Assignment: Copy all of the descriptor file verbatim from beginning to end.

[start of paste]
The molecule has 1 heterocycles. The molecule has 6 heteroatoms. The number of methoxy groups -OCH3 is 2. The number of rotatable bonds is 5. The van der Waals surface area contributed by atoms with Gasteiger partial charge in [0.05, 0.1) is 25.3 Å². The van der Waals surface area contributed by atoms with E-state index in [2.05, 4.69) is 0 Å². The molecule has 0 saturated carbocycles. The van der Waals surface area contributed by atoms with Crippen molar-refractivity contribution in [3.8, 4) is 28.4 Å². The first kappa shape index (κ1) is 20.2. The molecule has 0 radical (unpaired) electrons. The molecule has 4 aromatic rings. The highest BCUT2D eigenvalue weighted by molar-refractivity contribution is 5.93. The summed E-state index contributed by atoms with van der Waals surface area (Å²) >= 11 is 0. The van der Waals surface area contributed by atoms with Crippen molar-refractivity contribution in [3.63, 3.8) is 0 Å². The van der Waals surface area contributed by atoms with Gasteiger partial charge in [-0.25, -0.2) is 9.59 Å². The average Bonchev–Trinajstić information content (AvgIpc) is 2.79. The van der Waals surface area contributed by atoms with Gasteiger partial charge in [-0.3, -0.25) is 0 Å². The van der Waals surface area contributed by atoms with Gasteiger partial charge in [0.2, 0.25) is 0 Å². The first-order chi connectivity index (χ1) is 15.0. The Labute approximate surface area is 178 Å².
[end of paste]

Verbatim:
The molecule has 1 heterocycles. The molecule has 6 heteroatoms. The number of methoxy groups -OCH3 is 2. The number of rotatable bonds is 5. The van der Waals surface area contributed by atoms with Gasteiger partial charge in [0.05, 0.1) is 25.3 Å². The van der Waals surface area contributed by atoms with E-state index in [2.05, 4.69) is 0 Å². The molecule has 0 saturated carbocycles. The van der Waals surface area contributed by atoms with Crippen molar-refractivity contribution in [3.8, 4) is 28.4 Å². The first kappa shape index (κ1) is 20.2. The molecule has 0 radical (unpaired) electrons. The molecule has 4 aromatic rings. The highest BCUT2D eigenvalue weighted by molar-refractivity contribution is 5.93. The summed E-state index contributed by atoms with van der Waals surface area (Å²) >= 11 is 0. The van der Waals surface area contributed by atoms with Crippen molar-refractivity contribution in [3.63, 3.8) is 0 Å². The van der Waals surface area contributed by atoms with Gasteiger partial charge in [-0.25, -0.2) is 9.59 Å². The average Bonchev–Trinajstić information content (AvgIpc) is 2.79. The van der Waals surface area contributed by atoms with Gasteiger partial charge in [-0.3, -0.25) is 0 Å². The van der Waals surface area contributed by atoms with Gasteiger partial charge in [0.2, 0.25) is 0 Å². The first-order chi connectivity index (χ1) is 15.0. The Labute approximate surface area is 178 Å².